English painter of German origin, Walter Sickert (1860-1942) is, with Philipe Steer (1860-1942), his exact contemporary, a major figure of Impressionism in Great Britain. Encouraged by James Whistler and Edgar Degas, he himself became a mentor for the younger generations who gathered around him in Camden Town. Rarely present in French collections, it is the subject of an important retrospective from October 14, 2022 to January 29, 2023 on the occasion of the exhibition "Paint and transgress" at the Petit Palais in Paris, in partnership with the Tate Britain.
For the Sickerts, painting is a family affair. Walter's grandfather was a decorative painter and his father, Oswald Adalbert, a painter from the Munich school, was a student in Paris of Couture, like Édouard Manet, and a friend of Fantin-Latour.
Strongly influenced by his father, he worked in Otto Schölderer's studio and went to Paris at Whistler's invitation. He will bind there with Edgar Degas whose influence will mark his work durably from 1890.
The theater and music-hall scenes, the views of Dieppe (where he settled from 1898 to 1905) and those of Venice are the major elements of Sickert's inspiration. He became close to Jacques-Émile Blanche, Pierre Bonnard, Claude Monet and even Camille Pissarro. His paintings reveal atypical compositions, daring framings and an incomparable mastery of the play of light.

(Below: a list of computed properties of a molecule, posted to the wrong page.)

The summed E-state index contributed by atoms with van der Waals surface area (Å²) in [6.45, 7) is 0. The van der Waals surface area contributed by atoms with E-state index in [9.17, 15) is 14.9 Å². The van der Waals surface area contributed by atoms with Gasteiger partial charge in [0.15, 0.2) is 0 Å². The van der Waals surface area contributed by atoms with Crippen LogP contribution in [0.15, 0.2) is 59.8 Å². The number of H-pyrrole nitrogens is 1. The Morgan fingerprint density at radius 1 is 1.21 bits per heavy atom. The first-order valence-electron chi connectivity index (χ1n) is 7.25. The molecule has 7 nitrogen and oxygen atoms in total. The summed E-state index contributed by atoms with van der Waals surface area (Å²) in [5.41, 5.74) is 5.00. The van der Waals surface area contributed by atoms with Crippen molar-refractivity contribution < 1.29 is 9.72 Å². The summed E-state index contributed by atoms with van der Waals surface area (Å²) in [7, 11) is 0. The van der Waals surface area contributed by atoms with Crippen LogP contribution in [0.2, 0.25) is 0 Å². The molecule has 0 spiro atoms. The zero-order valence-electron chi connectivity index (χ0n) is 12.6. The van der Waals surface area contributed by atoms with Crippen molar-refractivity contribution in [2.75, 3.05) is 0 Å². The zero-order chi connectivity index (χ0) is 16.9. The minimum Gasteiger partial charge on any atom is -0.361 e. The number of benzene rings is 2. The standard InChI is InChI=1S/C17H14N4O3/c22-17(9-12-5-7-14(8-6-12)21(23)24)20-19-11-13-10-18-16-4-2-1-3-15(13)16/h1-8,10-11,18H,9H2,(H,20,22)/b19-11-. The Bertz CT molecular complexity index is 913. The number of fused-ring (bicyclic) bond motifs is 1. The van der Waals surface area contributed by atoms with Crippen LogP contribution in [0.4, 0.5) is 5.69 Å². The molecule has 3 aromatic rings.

Back in London in 1905, he spread his fine knowledge of French painting in England through his criticisms, his influence on certain exhibitions or through his teaching.
In 1925, he opened a painting school in Manchester. The following year he became a professor at the Royal Academy School, and in 1928 he was president of the Royal Society of British Artists. In the interwar period, he will use (followed in this years later by Andy Warhol) for some of his works the transposition of press photographs, but the treatment he makes of them is such that it is impossible to realize this at first glance.
From 1933 to his death in 1942, he resided in Bath and became friends with Virginia Woolf who greatly appreciated his work. The latter will publish a book: "Walter Sickert, a conversation", where she writes in particular: "No one, in our time, will write a life like Sickert paints it!"
Av. Winston Churchill
In his art history lectures, Fabrice Roy combines the past with the present, in a poetic and playful evocation of the French 19th century...